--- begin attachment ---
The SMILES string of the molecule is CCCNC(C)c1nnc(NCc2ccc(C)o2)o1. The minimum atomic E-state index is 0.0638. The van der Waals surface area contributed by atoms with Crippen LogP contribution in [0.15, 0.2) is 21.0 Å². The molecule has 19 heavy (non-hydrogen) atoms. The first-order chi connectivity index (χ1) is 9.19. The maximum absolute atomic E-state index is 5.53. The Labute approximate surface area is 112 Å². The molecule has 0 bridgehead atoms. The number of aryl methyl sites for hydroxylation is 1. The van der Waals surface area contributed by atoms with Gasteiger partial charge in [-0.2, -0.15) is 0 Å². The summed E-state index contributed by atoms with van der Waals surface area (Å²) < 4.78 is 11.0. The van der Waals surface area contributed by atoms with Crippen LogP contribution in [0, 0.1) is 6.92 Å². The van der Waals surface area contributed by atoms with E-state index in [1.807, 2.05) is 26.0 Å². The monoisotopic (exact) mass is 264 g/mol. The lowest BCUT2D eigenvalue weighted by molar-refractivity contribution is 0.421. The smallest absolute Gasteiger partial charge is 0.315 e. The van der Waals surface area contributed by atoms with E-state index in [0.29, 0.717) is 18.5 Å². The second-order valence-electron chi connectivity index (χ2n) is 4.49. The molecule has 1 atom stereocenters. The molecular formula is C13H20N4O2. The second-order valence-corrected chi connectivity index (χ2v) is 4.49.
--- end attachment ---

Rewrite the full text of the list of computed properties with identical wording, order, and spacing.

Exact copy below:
The SMILES string of the molecule is CCCNC(C)c1nnc(NCc2ccc(C)o2)o1. The minimum atomic E-state index is 0.0638. The van der Waals surface area contributed by atoms with Crippen LogP contribution in [0.15, 0.2) is 21.0 Å². The molecule has 19 heavy (non-hydrogen) atoms. The first-order chi connectivity index (χ1) is 9.19. The maximum absolute atomic E-state index is 5.53. The Labute approximate surface area is 112 Å². The molecule has 0 bridgehead atoms. The number of aryl methyl sites for hydroxylation is 1. The van der Waals surface area contributed by atoms with Gasteiger partial charge in [-0.2, -0.15) is 0 Å². The summed E-state index contributed by atoms with van der Waals surface area (Å²) < 4.78 is 11.0. The van der Waals surface area contributed by atoms with Crippen LogP contribution in [0, 0.1) is 6.92 Å². The van der Waals surface area contributed by atoms with E-state index in [1.807, 2.05) is 26.0 Å². The monoisotopic (exact) mass is 264 g/mol. The lowest BCUT2D eigenvalue weighted by molar-refractivity contribution is 0.421. The smallest absolute Gasteiger partial charge is 0.315 e. The van der Waals surface area contributed by atoms with E-state index in [0.29, 0.717) is 18.5 Å². The second-order valence-electron chi connectivity index (χ2n) is 4.49. The molecule has 1 atom stereocenters. The molecular formula is C13H20N4O2. The second-order valence-corrected chi connectivity index (χ2v) is 4.49.